Many everyday activities around our homes and in our communities have the potential to contaminate groundwater. You have direct control over many potential contaminating activities on your property, such as how you manage your well or dispose of household hazardous waste.

You might think you can do nothing to protect groundwater from contamination from landfills, gas stations, construction, cattle feedlots, manufacturing, and many other activities, but you can. In many cases, these activities require permits. As an interested citizen, you can voice your concerns at permit renewal hearings.

There also are many opportunities to increase public awareness of risks and to recognize commercial activities and individuals that are taking positive steps to protect groundwater. You and your community can make a difference by taking action to promote safe groundwater resources for the future.

How to Get Started

  • Look over the protecting groundwater pages listed below and identify the topics that apply to your home, community, or other area of interest.
  • Jot down some ideas for action and if possible do one of them right away. Once you start taking action, you will make a difference!
  • Learn more about the topic. Check out the recommended websites or make some phone calls.
  • Get others involved and work together on the community action steps.

Protecting Groundwater Topics


Rural homesteads and businesses, farms, some urban areas.

Septic Systems

Rural homesteads, semi-rural residential areas, businesses.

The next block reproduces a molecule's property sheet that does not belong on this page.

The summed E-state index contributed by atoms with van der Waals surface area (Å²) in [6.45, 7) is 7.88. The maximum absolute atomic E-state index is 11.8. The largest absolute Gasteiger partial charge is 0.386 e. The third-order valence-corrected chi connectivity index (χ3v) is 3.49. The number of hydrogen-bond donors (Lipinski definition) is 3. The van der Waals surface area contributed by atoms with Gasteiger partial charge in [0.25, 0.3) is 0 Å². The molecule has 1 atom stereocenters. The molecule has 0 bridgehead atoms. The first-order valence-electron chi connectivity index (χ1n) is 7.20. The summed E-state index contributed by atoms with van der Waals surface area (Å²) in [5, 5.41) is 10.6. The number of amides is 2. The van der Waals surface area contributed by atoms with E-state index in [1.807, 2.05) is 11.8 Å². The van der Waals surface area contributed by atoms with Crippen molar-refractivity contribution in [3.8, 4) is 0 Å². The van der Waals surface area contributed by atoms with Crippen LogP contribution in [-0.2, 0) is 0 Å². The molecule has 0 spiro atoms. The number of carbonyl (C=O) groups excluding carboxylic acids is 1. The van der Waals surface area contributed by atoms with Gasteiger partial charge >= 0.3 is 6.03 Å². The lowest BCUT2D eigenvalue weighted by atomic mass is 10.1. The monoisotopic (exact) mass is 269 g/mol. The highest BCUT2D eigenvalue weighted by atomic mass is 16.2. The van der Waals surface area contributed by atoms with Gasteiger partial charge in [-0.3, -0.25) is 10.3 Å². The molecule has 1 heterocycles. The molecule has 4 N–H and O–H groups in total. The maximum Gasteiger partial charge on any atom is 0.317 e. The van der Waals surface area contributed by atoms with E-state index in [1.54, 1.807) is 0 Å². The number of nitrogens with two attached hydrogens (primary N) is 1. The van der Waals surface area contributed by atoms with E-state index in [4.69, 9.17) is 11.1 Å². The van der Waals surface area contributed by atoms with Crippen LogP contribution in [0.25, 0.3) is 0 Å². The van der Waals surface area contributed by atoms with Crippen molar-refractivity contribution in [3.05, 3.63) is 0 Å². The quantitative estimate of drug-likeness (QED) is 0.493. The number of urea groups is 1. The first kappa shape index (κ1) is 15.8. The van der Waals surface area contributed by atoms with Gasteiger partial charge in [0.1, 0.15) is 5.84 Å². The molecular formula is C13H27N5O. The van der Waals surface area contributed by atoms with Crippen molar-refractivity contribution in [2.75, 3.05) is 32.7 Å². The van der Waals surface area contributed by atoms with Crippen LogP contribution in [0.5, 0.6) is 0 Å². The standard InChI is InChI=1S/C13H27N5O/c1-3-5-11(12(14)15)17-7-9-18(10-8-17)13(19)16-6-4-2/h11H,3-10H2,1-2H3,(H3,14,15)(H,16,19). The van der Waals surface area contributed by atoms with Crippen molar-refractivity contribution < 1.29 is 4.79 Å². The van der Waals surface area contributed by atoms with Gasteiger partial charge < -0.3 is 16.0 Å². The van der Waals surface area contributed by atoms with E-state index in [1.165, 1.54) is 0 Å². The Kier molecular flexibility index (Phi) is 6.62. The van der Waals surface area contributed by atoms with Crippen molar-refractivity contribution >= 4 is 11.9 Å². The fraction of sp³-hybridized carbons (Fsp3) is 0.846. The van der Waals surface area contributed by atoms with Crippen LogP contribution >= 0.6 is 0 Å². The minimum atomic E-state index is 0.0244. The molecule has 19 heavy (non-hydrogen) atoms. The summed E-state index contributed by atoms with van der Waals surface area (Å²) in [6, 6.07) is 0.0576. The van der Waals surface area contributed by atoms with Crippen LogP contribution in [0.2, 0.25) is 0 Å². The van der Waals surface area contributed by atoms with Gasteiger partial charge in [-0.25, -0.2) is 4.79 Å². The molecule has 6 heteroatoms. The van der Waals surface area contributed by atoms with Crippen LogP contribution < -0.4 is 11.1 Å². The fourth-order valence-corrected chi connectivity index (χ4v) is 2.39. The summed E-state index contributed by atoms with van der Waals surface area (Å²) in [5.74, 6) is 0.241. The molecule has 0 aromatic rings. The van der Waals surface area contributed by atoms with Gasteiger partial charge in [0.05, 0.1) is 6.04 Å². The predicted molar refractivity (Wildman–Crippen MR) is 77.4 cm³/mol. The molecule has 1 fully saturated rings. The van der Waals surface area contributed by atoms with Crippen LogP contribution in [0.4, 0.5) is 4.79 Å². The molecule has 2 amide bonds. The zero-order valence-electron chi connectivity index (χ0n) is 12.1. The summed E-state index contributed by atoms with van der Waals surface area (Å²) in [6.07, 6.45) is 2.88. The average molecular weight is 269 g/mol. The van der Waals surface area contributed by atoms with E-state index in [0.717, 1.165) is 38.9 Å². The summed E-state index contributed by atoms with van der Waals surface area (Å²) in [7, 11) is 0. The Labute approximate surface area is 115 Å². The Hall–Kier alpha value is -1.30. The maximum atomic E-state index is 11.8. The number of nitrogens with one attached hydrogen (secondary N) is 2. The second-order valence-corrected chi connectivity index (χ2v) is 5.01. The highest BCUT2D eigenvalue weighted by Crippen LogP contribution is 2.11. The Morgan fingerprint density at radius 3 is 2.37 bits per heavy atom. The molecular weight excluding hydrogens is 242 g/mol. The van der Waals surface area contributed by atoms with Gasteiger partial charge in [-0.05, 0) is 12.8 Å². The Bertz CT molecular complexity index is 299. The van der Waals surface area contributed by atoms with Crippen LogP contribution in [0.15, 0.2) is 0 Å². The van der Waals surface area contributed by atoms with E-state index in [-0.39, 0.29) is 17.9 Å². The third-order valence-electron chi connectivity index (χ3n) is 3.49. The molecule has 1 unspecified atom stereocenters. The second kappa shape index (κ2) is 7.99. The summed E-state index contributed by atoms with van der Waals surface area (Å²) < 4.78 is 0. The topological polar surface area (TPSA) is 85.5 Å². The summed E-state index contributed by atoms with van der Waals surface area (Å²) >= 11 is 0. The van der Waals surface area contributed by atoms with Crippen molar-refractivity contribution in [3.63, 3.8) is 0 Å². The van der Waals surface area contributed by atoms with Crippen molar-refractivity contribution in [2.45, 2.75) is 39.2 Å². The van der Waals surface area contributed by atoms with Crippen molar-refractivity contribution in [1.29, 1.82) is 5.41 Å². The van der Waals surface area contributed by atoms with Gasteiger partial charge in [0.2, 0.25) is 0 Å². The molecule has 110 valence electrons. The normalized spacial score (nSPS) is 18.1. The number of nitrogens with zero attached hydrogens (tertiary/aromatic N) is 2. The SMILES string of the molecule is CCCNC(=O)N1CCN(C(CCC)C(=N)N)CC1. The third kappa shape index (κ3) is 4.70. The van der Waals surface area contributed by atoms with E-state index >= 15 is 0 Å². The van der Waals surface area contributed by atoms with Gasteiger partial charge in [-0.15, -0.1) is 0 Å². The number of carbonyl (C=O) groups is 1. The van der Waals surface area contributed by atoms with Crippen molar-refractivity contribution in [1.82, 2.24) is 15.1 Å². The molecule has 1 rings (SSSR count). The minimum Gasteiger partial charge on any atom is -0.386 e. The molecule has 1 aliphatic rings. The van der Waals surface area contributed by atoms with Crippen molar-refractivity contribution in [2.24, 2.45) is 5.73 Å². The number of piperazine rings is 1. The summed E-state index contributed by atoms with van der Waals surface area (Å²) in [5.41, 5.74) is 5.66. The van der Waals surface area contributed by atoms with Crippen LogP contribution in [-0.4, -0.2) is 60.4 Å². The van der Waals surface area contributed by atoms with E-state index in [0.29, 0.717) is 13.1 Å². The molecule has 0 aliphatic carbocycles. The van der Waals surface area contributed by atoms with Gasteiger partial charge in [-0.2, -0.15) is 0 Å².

Home, garden, and automotive chemicals

Urban areas and rural homesteads.


Agriculture, rural and urban homes, public areas.

Commerical Use of Pesticides

Farming, nursery operations, orchards, Christmas tree farms, timberlands, lawn services, insect control, gold courses, parks, roadsides, school yards, sports fields.

Hazardous Materials Used in Business and Industry

Manufacturing, dray cleaners, vehicle repair, junkyards, construction, logging, scientific research, water treatment plants, and many more.

Storage Tanks- Underground and Aboveground

Gas stations, homes with heating oil, industrial and agricultural chemical suppliers, farms and ranches, school bus yards, fleet maintenance operations, other businesses.

Transportation and Handling of Fuels and Chemicals in Bulk

Everyone with storage tanks, delivery services, trucking companies, railroads, pipelines.

Storage Lagoons

Manure management and industrial waste.

Animal Lots

Feedlots, dairies, stables, kennels, and small farms.

Landfills and Dumps

Regional lined landfills to roadside dumping areas.

Natural Contamination Sources

Contaminated streams or lakes interacting with groundwater, natural substances.

Miscellaneous Urban Activities

Storm-water runoff, construction, abandoned industrial sites, pre-1940 cemeteries

This section, including most illustrations, was adapted with permission from "Groundwater Contamination" by Lyle Raymond, Jr. (© Cornell Cooperative Extension, Cornell University, November 1988).